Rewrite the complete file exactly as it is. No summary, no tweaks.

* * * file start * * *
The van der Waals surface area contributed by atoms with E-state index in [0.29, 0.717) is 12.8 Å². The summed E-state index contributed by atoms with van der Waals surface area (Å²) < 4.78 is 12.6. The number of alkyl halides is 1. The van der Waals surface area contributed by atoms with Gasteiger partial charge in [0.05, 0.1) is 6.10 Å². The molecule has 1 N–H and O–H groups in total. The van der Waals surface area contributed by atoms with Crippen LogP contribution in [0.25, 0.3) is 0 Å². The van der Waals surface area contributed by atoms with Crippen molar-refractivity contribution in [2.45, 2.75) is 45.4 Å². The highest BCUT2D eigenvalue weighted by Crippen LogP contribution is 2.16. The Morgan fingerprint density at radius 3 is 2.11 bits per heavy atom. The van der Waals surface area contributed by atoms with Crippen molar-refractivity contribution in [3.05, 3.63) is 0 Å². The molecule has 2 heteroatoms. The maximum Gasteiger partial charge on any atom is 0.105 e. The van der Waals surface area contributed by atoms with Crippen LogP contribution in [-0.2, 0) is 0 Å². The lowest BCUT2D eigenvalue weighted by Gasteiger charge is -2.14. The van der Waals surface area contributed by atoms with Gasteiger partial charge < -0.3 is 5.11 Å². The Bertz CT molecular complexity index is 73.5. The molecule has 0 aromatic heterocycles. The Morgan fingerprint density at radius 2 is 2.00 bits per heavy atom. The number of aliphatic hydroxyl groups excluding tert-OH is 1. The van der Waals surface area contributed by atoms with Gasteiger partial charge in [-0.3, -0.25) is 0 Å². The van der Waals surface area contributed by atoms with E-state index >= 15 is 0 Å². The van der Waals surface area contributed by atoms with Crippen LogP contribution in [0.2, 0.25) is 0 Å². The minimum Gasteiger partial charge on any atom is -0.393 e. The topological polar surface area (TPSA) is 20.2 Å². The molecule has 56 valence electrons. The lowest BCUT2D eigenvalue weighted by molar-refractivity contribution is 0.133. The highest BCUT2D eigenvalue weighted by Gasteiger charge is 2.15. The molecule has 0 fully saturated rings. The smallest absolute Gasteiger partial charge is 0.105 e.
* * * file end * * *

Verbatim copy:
The van der Waals surface area contributed by atoms with E-state index in [0.29, 0.717) is 12.8 Å². The summed E-state index contributed by atoms with van der Waals surface area (Å²) < 4.78 is 12.6. The number of alkyl halides is 1. The van der Waals surface area contributed by atoms with Gasteiger partial charge in [0.05, 0.1) is 6.10 Å². The molecule has 1 N–H and O–H groups in total. The van der Waals surface area contributed by atoms with Crippen LogP contribution in [0.25, 0.3) is 0 Å². The van der Waals surface area contributed by atoms with Crippen molar-refractivity contribution in [2.45, 2.75) is 45.4 Å². The highest BCUT2D eigenvalue weighted by Crippen LogP contribution is 2.16. The Morgan fingerprint density at radius 3 is 2.11 bits per heavy atom. The van der Waals surface area contributed by atoms with Crippen molar-refractivity contribution in [3.05, 3.63) is 0 Å². The molecule has 2 heteroatoms. The maximum Gasteiger partial charge on any atom is 0.105 e. The van der Waals surface area contributed by atoms with Crippen LogP contribution in [-0.2, 0) is 0 Å². The lowest BCUT2D eigenvalue weighted by Gasteiger charge is -2.14. The van der Waals surface area contributed by atoms with Gasteiger partial charge < -0.3 is 5.11 Å². The Bertz CT molecular complexity index is 73.5. The molecule has 0 aromatic heterocycles. The Morgan fingerprint density at radius 2 is 2.00 bits per heavy atom. The number of aliphatic hydroxyl groups excluding tert-OH is 1. The van der Waals surface area contributed by atoms with Gasteiger partial charge in [-0.3, -0.25) is 0 Å². The van der Waals surface area contributed by atoms with E-state index >= 15 is 0 Å². The van der Waals surface area contributed by atoms with Crippen LogP contribution in [0.2, 0.25) is 0 Å². The minimum Gasteiger partial charge on any atom is -0.393 e. The topological polar surface area (TPSA) is 20.2 Å². The molecule has 56 valence electrons. The lowest BCUT2D eigenvalue weighted by molar-refractivity contribution is 0.133. The highest BCUT2D eigenvalue weighted by Gasteiger charge is 2.15. The molecule has 0 fully saturated rings. The smallest absolute Gasteiger partial charge is 0.105 e.